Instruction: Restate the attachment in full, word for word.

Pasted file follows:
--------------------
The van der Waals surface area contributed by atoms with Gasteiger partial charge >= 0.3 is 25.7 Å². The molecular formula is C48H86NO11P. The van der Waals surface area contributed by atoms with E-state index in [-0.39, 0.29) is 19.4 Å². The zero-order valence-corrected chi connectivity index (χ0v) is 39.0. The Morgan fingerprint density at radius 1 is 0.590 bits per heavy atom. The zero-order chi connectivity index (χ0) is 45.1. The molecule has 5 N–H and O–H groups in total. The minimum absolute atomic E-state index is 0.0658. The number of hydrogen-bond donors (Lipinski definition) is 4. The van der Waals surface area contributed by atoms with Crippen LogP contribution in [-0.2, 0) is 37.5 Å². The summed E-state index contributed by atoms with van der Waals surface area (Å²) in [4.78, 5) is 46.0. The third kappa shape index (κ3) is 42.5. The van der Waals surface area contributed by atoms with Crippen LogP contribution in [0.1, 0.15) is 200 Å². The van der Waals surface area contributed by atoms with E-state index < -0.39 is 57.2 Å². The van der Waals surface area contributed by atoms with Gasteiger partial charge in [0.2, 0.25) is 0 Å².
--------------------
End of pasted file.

The van der Waals surface area contributed by atoms with Gasteiger partial charge >= 0.3 is 25.7 Å². The molecular formula is C48H86NO11P. The van der Waals surface area contributed by atoms with E-state index in [-0.39, 0.29) is 19.4 Å². The zero-order valence-corrected chi connectivity index (χ0v) is 39.0. The Morgan fingerprint density at radius 1 is 0.590 bits per heavy atom. The zero-order chi connectivity index (χ0) is 45.1. The molecule has 5 N–H and O–H groups in total. The minimum absolute atomic E-state index is 0.0658. The number of hydrogen-bond donors (Lipinski definition) is 4. The van der Waals surface area contributed by atoms with Crippen LogP contribution in [-0.2, 0) is 37.5 Å². The summed E-state index contributed by atoms with van der Waals surface area (Å²) in [4.78, 5) is 46.0. The third kappa shape index (κ3) is 42.5. The van der Waals surface area contributed by atoms with Crippen LogP contribution in [0.1, 0.15) is 200 Å². The van der Waals surface area contributed by atoms with E-state index < -0.39 is 57.2 Å². The van der Waals surface area contributed by atoms with Gasteiger partial charge in [0.2, 0.25) is 0 Å².